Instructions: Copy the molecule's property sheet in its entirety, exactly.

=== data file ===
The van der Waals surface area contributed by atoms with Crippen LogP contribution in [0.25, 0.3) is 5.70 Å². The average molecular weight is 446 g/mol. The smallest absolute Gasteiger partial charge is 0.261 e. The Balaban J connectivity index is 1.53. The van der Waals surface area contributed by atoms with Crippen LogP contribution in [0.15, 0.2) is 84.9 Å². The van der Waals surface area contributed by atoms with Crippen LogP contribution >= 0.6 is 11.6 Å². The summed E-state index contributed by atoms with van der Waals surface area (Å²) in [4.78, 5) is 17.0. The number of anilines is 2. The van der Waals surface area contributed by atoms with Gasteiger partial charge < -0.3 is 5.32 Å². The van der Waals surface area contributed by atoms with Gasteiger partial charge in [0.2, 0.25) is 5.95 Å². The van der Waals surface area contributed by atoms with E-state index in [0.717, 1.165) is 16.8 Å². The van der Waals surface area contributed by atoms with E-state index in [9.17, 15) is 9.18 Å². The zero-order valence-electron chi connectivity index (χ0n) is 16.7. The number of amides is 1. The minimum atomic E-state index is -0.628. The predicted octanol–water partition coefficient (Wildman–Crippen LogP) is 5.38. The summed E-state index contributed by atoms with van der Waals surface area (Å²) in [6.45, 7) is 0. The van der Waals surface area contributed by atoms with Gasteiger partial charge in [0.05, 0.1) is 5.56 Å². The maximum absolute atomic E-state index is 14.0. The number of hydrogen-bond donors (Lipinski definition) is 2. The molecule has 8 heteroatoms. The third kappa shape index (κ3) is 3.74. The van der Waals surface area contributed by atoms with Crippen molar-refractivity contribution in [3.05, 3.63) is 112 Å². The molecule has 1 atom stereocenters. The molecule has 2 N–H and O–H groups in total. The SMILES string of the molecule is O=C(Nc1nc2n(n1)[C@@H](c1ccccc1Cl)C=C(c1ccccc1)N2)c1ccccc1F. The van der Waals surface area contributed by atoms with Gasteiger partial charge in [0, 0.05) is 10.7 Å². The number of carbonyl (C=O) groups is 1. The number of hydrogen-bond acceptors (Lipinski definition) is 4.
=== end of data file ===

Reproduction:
The van der Waals surface area contributed by atoms with Crippen LogP contribution in [0.25, 0.3) is 5.70 Å². The average molecular weight is 446 g/mol. The smallest absolute Gasteiger partial charge is 0.261 e. The Balaban J connectivity index is 1.53. The van der Waals surface area contributed by atoms with Crippen LogP contribution in [0.15, 0.2) is 84.9 Å². The van der Waals surface area contributed by atoms with Crippen LogP contribution >= 0.6 is 11.6 Å². The summed E-state index contributed by atoms with van der Waals surface area (Å²) in [4.78, 5) is 17.0. The number of anilines is 2. The van der Waals surface area contributed by atoms with Gasteiger partial charge < -0.3 is 5.32 Å². The van der Waals surface area contributed by atoms with Gasteiger partial charge in [0.2, 0.25) is 5.95 Å². The van der Waals surface area contributed by atoms with E-state index in [0.717, 1.165) is 16.8 Å². The van der Waals surface area contributed by atoms with E-state index in [9.17, 15) is 9.18 Å². The zero-order valence-electron chi connectivity index (χ0n) is 16.7. The number of amides is 1. The minimum atomic E-state index is -0.628. The predicted octanol–water partition coefficient (Wildman–Crippen LogP) is 5.38. The summed E-state index contributed by atoms with van der Waals surface area (Å²) in [6.45, 7) is 0. The van der Waals surface area contributed by atoms with Gasteiger partial charge in [0.05, 0.1) is 5.56 Å². The maximum absolute atomic E-state index is 14.0. The number of hydrogen-bond donors (Lipinski definition) is 2. The molecule has 8 heteroatoms. The third kappa shape index (κ3) is 3.74. The van der Waals surface area contributed by atoms with Crippen molar-refractivity contribution in [3.05, 3.63) is 112 Å². The molecule has 1 atom stereocenters. The molecule has 2 N–H and O–H groups in total. The SMILES string of the molecule is O=C(Nc1nc2n(n1)[C@@H](c1ccccc1Cl)C=C(c1ccccc1)N2)c1ccccc1F. The van der Waals surface area contributed by atoms with Gasteiger partial charge in [0, 0.05) is 10.7 Å². The number of carbonyl (C=O) groups is 1. The number of hydrogen-bond acceptors (Lipinski definition) is 4.